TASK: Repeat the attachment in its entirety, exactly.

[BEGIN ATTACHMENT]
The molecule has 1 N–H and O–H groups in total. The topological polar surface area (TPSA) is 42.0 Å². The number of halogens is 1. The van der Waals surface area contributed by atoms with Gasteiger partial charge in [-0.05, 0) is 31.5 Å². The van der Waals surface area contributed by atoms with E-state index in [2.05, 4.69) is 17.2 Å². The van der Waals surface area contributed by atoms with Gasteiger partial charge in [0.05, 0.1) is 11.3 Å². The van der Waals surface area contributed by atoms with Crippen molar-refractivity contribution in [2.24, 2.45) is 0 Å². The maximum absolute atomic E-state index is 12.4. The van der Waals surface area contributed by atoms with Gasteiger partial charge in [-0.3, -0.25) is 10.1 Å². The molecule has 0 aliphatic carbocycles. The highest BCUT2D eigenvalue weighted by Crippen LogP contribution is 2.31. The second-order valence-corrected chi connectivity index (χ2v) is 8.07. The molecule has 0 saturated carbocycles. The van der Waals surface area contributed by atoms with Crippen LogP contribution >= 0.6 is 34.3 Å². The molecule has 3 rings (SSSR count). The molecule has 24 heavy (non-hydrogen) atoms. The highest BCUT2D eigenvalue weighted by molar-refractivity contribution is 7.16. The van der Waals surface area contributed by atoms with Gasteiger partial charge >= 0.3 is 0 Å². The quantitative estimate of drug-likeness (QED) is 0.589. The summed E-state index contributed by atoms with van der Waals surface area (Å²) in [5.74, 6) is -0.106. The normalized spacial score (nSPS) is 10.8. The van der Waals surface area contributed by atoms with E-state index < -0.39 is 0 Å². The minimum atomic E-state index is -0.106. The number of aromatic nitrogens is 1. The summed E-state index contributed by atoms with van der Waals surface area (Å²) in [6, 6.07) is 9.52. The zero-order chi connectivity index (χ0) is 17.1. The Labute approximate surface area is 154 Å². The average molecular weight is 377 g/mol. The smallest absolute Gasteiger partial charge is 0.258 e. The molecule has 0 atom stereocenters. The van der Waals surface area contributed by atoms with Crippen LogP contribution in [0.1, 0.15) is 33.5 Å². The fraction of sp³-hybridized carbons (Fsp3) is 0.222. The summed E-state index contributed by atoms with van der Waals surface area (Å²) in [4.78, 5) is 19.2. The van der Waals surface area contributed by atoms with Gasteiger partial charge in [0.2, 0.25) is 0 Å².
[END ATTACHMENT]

The molecule has 1 N–H and O–H groups in total. The topological polar surface area (TPSA) is 42.0 Å². The number of halogens is 1. The van der Waals surface area contributed by atoms with Gasteiger partial charge in [-0.05, 0) is 31.5 Å². The van der Waals surface area contributed by atoms with E-state index in [2.05, 4.69) is 17.2 Å². The van der Waals surface area contributed by atoms with Gasteiger partial charge in [0.05, 0.1) is 11.3 Å². The van der Waals surface area contributed by atoms with Crippen molar-refractivity contribution in [2.24, 2.45) is 0 Å². The maximum absolute atomic E-state index is 12.4. The van der Waals surface area contributed by atoms with Gasteiger partial charge in [-0.3, -0.25) is 10.1 Å². The molecule has 0 aliphatic carbocycles. The highest BCUT2D eigenvalue weighted by Crippen LogP contribution is 2.31. The second-order valence-corrected chi connectivity index (χ2v) is 8.07. The molecule has 0 saturated carbocycles. The van der Waals surface area contributed by atoms with Crippen LogP contribution >= 0.6 is 34.3 Å². The molecule has 3 rings (SSSR count). The molecule has 24 heavy (non-hydrogen) atoms. The highest BCUT2D eigenvalue weighted by molar-refractivity contribution is 7.16. The van der Waals surface area contributed by atoms with Gasteiger partial charge >= 0.3 is 0 Å². The quantitative estimate of drug-likeness (QED) is 0.589. The summed E-state index contributed by atoms with van der Waals surface area (Å²) in [5.74, 6) is -0.106. The normalized spacial score (nSPS) is 10.8. The van der Waals surface area contributed by atoms with E-state index < -0.39 is 0 Å². The minimum atomic E-state index is -0.106. The number of aromatic nitrogens is 1. The summed E-state index contributed by atoms with van der Waals surface area (Å²) in [6, 6.07) is 9.52. The zero-order chi connectivity index (χ0) is 17.1. The Labute approximate surface area is 154 Å². The average molecular weight is 377 g/mol. The smallest absolute Gasteiger partial charge is 0.258 e. The molecule has 0 atom stereocenters. The van der Waals surface area contributed by atoms with Crippen LogP contribution in [0.1, 0.15) is 33.5 Å². The fraction of sp³-hybridized carbons (Fsp3) is 0.222. The summed E-state index contributed by atoms with van der Waals surface area (Å²) in [4.78, 5) is 19.2. The van der Waals surface area contributed by atoms with Gasteiger partial charge in [0.2, 0.25) is 0 Å².